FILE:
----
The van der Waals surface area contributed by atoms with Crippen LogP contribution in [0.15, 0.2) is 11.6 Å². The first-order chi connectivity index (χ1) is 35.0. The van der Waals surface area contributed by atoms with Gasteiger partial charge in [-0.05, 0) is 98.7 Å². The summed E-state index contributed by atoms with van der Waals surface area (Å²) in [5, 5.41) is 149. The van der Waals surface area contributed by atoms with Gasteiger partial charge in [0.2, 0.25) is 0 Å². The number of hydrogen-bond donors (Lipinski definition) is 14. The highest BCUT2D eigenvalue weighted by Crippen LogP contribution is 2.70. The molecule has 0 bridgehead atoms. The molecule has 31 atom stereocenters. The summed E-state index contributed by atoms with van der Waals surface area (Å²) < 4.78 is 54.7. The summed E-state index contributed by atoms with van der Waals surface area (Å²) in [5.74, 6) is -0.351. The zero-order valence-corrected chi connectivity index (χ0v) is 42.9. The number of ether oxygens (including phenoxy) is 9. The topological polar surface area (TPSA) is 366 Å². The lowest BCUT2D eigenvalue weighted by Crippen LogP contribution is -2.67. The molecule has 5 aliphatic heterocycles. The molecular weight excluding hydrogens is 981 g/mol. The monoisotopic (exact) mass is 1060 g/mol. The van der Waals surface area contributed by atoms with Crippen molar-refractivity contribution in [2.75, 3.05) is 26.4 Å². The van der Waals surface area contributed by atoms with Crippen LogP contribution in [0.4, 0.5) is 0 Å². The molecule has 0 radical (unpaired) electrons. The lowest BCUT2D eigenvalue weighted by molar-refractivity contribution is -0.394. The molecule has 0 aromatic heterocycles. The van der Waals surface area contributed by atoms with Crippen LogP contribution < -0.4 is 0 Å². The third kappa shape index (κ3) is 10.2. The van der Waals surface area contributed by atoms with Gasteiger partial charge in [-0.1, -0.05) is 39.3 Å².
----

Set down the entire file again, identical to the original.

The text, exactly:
The van der Waals surface area contributed by atoms with Crippen LogP contribution in [0.15, 0.2) is 11.6 Å². The first-order chi connectivity index (χ1) is 35.0. The van der Waals surface area contributed by atoms with Gasteiger partial charge in [-0.05, 0) is 98.7 Å². The summed E-state index contributed by atoms with van der Waals surface area (Å²) in [5, 5.41) is 149. The van der Waals surface area contributed by atoms with Gasteiger partial charge in [0.2, 0.25) is 0 Å². The number of hydrogen-bond donors (Lipinski definition) is 14. The highest BCUT2D eigenvalue weighted by Crippen LogP contribution is 2.70. The molecule has 0 bridgehead atoms. The molecule has 31 atom stereocenters. The summed E-state index contributed by atoms with van der Waals surface area (Å²) < 4.78 is 54.7. The summed E-state index contributed by atoms with van der Waals surface area (Å²) in [5.74, 6) is -0.351. The zero-order valence-corrected chi connectivity index (χ0v) is 42.9. The number of ether oxygens (including phenoxy) is 9. The topological polar surface area (TPSA) is 366 Å². The lowest BCUT2D eigenvalue weighted by Crippen LogP contribution is -2.67. The molecule has 5 aliphatic heterocycles. The molecular weight excluding hydrogens is 981 g/mol. The monoisotopic (exact) mass is 1060 g/mol. The van der Waals surface area contributed by atoms with Crippen molar-refractivity contribution in [2.75, 3.05) is 26.4 Å². The van der Waals surface area contributed by atoms with Crippen LogP contribution in [0.4, 0.5) is 0 Å². The molecule has 0 radical (unpaired) electrons. The lowest BCUT2D eigenvalue weighted by molar-refractivity contribution is -0.394. The molecule has 0 aromatic heterocycles. The van der Waals surface area contributed by atoms with Crippen LogP contribution < -0.4 is 0 Å². The third kappa shape index (κ3) is 10.2. The van der Waals surface area contributed by atoms with Gasteiger partial charge in [-0.1, -0.05) is 39.3 Å².